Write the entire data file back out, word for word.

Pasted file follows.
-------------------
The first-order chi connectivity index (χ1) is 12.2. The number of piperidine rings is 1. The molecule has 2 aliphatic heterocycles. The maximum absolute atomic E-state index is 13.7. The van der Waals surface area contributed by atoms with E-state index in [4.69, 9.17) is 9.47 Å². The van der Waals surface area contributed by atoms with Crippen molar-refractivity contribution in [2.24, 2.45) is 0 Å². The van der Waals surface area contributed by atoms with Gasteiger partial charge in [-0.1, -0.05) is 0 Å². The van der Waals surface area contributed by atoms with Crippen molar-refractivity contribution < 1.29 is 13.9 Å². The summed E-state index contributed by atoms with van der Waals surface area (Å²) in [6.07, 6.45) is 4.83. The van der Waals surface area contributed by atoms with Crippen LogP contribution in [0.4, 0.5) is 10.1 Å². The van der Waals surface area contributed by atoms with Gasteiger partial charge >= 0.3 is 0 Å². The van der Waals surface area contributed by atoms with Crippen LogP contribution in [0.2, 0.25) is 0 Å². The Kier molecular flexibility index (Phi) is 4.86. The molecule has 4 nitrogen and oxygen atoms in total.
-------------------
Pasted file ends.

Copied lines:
The first-order chi connectivity index (χ1) is 12.2. The number of piperidine rings is 1. The molecule has 2 aliphatic heterocycles. The maximum absolute atomic E-state index is 13.7. The van der Waals surface area contributed by atoms with E-state index in [4.69, 9.17) is 9.47 Å². The van der Waals surface area contributed by atoms with Crippen molar-refractivity contribution in [2.24, 2.45) is 0 Å². The van der Waals surface area contributed by atoms with Gasteiger partial charge in [-0.1, -0.05) is 0 Å². The van der Waals surface area contributed by atoms with Crippen molar-refractivity contribution < 1.29 is 13.9 Å². The summed E-state index contributed by atoms with van der Waals surface area (Å²) in [6.07, 6.45) is 4.83. The van der Waals surface area contributed by atoms with Crippen LogP contribution in [0.4, 0.5) is 10.1 Å². The van der Waals surface area contributed by atoms with Gasteiger partial charge >= 0.3 is 0 Å². The van der Waals surface area contributed by atoms with Crippen LogP contribution in [0.2, 0.25) is 0 Å². The Kier molecular flexibility index (Phi) is 4.86. The molecule has 4 nitrogen and oxygen atoms in total.